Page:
Eating Well with Cancer

Your disease and treatment may increase your body's need for calories and protein. Chemotherapy, certain other drug therapies and radiation therapy also create a need for more calories and protein each day. At the same time, the side effects of your treatment may make it a challenge for you to take in enough calories and protein. Some nutrition tips to help you get enough calories and protein:

  • • Eat frequent, small meals or snacks, perhaps four to six times a day.
  • • Keep prepared snacks or small meals on hand.
  • • Have liquids such as juices, soups or shakes if eating solid foods is a problem.
  • • For extra calories, blend cooked foods or soups with high-calorie liquids such as gravy, milk, cream or broth instead of water.
  • • Sip water and other clear liquids such as broth, ginger ale, or lemonade frequently to prevent dehydration.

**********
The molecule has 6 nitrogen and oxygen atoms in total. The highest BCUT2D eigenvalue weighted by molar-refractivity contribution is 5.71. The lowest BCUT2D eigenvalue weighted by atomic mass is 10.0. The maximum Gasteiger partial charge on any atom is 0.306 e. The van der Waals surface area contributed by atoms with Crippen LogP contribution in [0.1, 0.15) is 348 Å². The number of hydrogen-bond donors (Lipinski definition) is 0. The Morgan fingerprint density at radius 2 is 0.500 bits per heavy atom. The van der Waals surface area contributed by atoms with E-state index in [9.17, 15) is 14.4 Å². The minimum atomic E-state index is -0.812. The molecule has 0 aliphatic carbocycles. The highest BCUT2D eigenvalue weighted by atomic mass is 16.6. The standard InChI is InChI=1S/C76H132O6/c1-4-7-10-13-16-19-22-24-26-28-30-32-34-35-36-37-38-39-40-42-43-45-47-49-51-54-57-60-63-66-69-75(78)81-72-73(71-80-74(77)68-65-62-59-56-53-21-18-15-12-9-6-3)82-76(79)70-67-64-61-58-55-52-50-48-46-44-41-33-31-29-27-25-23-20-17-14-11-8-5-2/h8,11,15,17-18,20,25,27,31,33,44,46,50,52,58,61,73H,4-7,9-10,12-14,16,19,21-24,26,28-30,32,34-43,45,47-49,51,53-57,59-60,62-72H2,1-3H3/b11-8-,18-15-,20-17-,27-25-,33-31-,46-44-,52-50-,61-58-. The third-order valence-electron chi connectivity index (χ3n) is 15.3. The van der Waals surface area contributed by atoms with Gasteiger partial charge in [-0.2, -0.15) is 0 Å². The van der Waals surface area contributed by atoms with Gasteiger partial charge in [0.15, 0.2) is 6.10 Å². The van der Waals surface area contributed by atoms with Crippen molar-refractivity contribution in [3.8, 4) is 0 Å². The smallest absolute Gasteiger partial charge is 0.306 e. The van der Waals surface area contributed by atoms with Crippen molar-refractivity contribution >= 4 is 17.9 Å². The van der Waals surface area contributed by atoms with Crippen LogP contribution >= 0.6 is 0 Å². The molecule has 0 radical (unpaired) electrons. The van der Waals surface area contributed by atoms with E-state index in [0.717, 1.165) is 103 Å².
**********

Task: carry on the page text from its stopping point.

• • Choose soft foods or foods that can be cooked until tender.
  • • Cut foods into bite-sized pieces or grind or blend them so that less chewing is needed.
  • • Bring snacks when away from home (especially doctors' appointments).
  • • Try new foods and recipes to accommodate changes in taste or smell.
  • • When possible, take a walk before meals to improve appetite.
  • • Eat with friends or family members when possible. When eating alone, listen to the radio or watch TV.
  • • Accept help with food shopping and meal preparation.

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